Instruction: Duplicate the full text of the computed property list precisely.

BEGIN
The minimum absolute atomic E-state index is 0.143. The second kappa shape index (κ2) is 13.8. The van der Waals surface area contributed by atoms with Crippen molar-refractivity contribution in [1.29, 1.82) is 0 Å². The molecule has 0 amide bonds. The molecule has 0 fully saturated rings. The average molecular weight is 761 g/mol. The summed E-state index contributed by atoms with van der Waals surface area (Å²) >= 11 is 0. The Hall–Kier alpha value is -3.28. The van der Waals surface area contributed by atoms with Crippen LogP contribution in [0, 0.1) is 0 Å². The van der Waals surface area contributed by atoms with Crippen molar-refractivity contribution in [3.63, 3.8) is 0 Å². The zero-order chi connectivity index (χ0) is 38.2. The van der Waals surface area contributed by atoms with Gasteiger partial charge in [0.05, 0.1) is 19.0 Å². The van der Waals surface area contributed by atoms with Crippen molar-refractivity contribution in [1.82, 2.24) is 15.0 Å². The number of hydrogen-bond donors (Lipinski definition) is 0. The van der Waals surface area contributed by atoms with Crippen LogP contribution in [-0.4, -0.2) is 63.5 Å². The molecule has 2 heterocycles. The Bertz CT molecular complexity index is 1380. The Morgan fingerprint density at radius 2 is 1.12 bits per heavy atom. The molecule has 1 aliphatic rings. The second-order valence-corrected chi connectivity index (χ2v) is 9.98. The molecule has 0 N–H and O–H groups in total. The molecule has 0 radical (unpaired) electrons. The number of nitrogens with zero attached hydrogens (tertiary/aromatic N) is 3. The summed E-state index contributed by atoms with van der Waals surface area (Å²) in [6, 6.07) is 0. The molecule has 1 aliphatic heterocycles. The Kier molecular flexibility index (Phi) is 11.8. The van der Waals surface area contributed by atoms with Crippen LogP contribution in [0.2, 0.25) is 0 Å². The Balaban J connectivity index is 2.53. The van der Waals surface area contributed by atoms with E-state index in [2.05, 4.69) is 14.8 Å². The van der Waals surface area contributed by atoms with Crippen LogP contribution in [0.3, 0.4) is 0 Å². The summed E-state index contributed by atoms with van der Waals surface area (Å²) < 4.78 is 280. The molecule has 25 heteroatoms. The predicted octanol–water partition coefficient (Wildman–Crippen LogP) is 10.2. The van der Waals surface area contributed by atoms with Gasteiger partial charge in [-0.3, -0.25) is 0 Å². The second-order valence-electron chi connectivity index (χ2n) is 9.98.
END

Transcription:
The minimum absolute atomic E-state index is 0.143. The second kappa shape index (κ2) is 13.8. The van der Waals surface area contributed by atoms with Crippen molar-refractivity contribution in [1.29, 1.82) is 0 Å². The molecule has 0 amide bonds. The molecule has 0 fully saturated rings. The average molecular weight is 761 g/mol. The summed E-state index contributed by atoms with van der Waals surface area (Å²) >= 11 is 0. The Hall–Kier alpha value is -3.28. The van der Waals surface area contributed by atoms with Crippen LogP contribution in [0, 0.1) is 0 Å². The van der Waals surface area contributed by atoms with Crippen molar-refractivity contribution in [3.63, 3.8) is 0 Å². The zero-order chi connectivity index (χ0) is 38.2. The van der Waals surface area contributed by atoms with Gasteiger partial charge in [0.05, 0.1) is 19.0 Å². The van der Waals surface area contributed by atoms with Crippen molar-refractivity contribution in [1.82, 2.24) is 15.0 Å². The number of hydrogen-bond donors (Lipinski definition) is 0. The van der Waals surface area contributed by atoms with Crippen LogP contribution in [-0.4, -0.2) is 63.5 Å². The molecule has 2 heterocycles. The Bertz CT molecular complexity index is 1380. The Morgan fingerprint density at radius 2 is 1.12 bits per heavy atom. The molecule has 1 aliphatic rings. The second-order valence-corrected chi connectivity index (χ2v) is 9.98. The molecule has 0 N–H and O–H groups in total. The molecule has 0 radical (unpaired) electrons. The number of nitrogens with zero attached hydrogens (tertiary/aromatic N) is 3. The summed E-state index contributed by atoms with van der Waals surface area (Å²) in [6, 6.07) is 0. The molecule has 1 aliphatic heterocycles. The Kier molecular flexibility index (Phi) is 11.8. The van der Waals surface area contributed by atoms with Crippen LogP contribution in [0.2, 0.25) is 0 Å². The Balaban J connectivity index is 2.53. The van der Waals surface area contributed by atoms with E-state index in [2.05, 4.69) is 14.8 Å². The van der Waals surface area contributed by atoms with Crippen LogP contribution in [0.3, 0.4) is 0 Å². The summed E-state index contributed by atoms with van der Waals surface area (Å²) < 4.78 is 280. The molecule has 25 heteroatoms. The predicted octanol–water partition coefficient (Wildman–Crippen LogP) is 10.2. The van der Waals surface area contributed by atoms with Gasteiger partial charge in [-0.3, -0.25) is 0 Å². The second-order valence-electron chi connectivity index (χ2n) is 9.98.